Your puppy will need a number of vaccinations and medications to stay healthy and avoid potentially fatal illnesses that can be caught from other dogs.
Puppies receive antibodies from their mother’s colostrum milk during the first 12-24 hours of life, but they only receive maternal antibodies if the mother has been recently vaccinated against or exposed to diseases. Puppies will need to be immunized after they have been weaned from the mother as maternal antibodies in the puppy’s bloodstream will block the effectiveness of the vaccine.
Puppies generally receive their first round of shots by the age of 7-8 weeks. These vaccinations are one of the most crucial steps you can take to ensure your puppy stays healthy. According to the American Kennel Club, the following is the general guideline for puppy vaccinations during the first year, but your vet may recommend other shots depending on where you live and your dog’s risk factors.
Be sure to keep your puppy away from other dogs or areas where other dogs may have soiled until he is 12 weeks and fully immunized.
Heartworm disease is a potentially fatal pet disease caused by foot-long worms, or heartworms, that live in the lungs, heart, and blood vessels. Dogs are natural hosts for heartworms, which can live in the dog through their entire life cycle. Heartworms are often transmitted from animal to animal by mosquitos. Adult female heartworms in an infected animal product baby worms that circulate in the blood and may be picked up by a mosquito. At this point, they will mature into the larvae stage and get deposited onto a new host when the mosquito bites again.
The American Heartworm Society recommends pets be tested for heartworms every 12 months and get heartworm preventative treatment every 12 months. Puppies under 7 months of age can begin heartworm prevention without being tested. The AHS recommends puppies begin heartworm prevention as soon as the product allows but no later than 8 weeks.
Heartworm medication does require a prescription from a licensed veterinarian. Your puppy will need to take the heartworm medication once a month in pill or topical form or every 6 months in injection form. This medication works to eliminate the larval stages of the parasite, including larvae deposited onto the dog by a mosquito. You will need to be very strict in following this monthly schedule as administering the treatment late can allow the larvae to molt into the adult stage, at which point the medication will not work.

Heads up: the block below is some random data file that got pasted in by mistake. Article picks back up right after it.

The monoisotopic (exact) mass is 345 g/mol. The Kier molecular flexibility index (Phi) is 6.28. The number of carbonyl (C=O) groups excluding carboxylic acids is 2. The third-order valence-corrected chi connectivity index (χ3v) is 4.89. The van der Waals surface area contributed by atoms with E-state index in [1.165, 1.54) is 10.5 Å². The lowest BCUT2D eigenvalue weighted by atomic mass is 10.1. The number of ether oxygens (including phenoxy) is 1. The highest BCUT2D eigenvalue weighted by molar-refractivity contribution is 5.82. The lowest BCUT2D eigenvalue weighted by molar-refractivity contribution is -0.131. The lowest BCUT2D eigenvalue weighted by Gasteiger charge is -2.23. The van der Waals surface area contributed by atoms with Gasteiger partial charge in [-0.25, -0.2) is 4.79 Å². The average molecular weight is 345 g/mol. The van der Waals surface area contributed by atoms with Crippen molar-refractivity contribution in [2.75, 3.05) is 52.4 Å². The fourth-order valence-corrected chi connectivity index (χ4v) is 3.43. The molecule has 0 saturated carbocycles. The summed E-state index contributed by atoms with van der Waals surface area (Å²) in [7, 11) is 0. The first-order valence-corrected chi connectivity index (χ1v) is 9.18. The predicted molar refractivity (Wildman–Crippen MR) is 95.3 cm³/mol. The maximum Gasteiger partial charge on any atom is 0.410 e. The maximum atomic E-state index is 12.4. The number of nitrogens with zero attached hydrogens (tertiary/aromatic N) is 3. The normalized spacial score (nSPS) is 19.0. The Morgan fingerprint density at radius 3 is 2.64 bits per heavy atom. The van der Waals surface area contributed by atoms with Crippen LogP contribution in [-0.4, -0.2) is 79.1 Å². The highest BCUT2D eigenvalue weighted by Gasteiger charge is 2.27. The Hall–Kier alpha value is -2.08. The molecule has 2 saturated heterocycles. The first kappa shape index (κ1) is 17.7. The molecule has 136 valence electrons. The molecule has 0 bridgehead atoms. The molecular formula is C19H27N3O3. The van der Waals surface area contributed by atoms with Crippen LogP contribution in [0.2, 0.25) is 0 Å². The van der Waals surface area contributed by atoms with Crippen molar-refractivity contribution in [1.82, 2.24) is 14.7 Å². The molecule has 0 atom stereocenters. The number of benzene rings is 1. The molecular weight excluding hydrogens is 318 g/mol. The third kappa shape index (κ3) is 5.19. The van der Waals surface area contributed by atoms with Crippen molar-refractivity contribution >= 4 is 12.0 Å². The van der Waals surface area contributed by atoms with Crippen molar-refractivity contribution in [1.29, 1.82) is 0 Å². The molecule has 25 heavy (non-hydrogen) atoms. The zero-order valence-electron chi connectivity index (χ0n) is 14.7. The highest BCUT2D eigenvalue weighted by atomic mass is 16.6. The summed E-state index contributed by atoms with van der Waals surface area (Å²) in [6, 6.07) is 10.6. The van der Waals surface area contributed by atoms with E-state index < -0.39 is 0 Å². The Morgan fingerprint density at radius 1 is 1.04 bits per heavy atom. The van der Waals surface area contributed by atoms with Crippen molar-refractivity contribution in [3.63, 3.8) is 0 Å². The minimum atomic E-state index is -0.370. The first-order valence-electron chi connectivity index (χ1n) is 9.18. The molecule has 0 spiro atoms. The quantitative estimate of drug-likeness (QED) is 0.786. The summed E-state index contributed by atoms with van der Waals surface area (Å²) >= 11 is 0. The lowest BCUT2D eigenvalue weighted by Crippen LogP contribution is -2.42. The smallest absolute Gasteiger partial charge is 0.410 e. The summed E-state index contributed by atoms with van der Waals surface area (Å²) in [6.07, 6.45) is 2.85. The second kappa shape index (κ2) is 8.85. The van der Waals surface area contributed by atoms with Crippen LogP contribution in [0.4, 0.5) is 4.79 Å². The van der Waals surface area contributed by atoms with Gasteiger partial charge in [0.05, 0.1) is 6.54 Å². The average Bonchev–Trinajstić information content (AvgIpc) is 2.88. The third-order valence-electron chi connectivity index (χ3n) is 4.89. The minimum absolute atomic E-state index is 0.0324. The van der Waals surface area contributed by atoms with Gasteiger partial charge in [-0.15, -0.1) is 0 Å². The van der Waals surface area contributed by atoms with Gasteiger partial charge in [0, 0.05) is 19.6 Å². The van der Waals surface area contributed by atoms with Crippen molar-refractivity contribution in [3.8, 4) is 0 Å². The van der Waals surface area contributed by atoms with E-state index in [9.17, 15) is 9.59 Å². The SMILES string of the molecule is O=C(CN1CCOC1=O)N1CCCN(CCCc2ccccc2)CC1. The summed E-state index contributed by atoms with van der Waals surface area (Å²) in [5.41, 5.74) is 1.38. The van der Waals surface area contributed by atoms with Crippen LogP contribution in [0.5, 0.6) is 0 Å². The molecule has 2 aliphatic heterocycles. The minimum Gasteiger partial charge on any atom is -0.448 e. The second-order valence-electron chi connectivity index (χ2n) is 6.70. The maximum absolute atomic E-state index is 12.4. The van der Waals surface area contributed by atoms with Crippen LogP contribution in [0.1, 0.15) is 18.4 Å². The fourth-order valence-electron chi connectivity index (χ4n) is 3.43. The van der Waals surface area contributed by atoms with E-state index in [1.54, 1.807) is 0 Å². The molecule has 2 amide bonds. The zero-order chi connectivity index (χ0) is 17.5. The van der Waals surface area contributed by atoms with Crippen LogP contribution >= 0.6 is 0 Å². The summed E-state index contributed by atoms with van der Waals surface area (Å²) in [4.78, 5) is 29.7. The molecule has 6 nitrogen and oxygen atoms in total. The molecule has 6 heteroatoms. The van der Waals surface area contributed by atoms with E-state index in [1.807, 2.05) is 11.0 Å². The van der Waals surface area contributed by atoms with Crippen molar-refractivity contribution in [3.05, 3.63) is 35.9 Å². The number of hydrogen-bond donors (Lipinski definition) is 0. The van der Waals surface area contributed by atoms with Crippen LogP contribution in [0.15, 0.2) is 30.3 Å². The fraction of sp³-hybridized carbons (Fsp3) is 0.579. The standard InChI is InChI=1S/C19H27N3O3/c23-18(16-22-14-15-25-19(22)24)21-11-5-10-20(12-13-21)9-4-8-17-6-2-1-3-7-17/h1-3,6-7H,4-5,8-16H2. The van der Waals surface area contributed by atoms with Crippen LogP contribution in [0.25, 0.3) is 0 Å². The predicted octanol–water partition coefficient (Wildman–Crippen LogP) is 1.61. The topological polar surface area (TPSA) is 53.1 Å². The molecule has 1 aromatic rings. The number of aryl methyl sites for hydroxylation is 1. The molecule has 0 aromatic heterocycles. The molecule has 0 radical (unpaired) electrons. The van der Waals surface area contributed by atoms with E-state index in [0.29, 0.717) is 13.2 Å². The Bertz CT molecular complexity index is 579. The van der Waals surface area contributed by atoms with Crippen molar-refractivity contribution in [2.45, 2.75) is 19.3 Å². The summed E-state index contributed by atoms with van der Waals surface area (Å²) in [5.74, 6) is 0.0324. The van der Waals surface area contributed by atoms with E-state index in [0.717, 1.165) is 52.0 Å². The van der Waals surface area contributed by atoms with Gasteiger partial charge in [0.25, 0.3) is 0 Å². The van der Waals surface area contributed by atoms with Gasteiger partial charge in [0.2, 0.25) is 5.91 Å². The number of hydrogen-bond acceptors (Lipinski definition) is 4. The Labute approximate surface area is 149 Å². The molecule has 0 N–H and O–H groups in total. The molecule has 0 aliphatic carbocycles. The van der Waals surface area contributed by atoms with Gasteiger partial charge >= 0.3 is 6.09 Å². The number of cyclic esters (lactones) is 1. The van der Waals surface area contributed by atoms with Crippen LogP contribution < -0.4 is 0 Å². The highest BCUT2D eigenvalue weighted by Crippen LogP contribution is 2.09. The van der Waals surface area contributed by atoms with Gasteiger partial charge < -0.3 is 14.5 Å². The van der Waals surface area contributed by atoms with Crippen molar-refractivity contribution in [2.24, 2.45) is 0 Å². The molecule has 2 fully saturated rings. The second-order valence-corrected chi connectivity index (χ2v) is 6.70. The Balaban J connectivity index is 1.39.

Flea and Tick Prevention for Puppies
Protecting your puppy from fleas and ticks is important not only for your pet’s comfort but also to prevent complications and health risks, including the risk of anemia in small puppies. The type of control product you use will depend on the age of the puppy.
Most flea sprays, collars, and shampoos have age warnings and should not be used on puppies under 8 weeks of age. If your puppy is younger than 8 weeks, you can try home remedies for preventing fleas like a drop of lavender oil at the neck and base of the tail. Here’s a quick overview of flea and tick control methods for puppies at least 8 weeks of age.
Topical flea and tick medication is usually applied to the skin between your puppy’s shoulder blades. Most products repel and kill ticks and fleas and sometimes mosquitoes. This type of prevention product is convenient and easy to use and the active ingredients can work for several weeks, even if your puppy is given a bath.
There are several types of oral medications available that usually work for one month. Oral medication typically kills fleas and ticks and may also offer heartworm prevention and prevention against other parasites like hookworms and roundworms.
Flea collars contain a concentrated chemical that repels fleas and ticks. According to PetMD, Collars usually protect your puppy for several months. This is a good budget-friendly and easy option, but keep in mind flea collars can have an unpleasant odor.
Flea sprays may last for days or up to several months as long as your puppy stays dry. While sprays are inexpensive and easy to use, they do not offer the full protection of a topical medication or oral medication.
Flea and tick shampoos are effective at killing adult fleas and their eggs for a short amount of time, but they typically do not stop an infestation or keep fleas from coming back.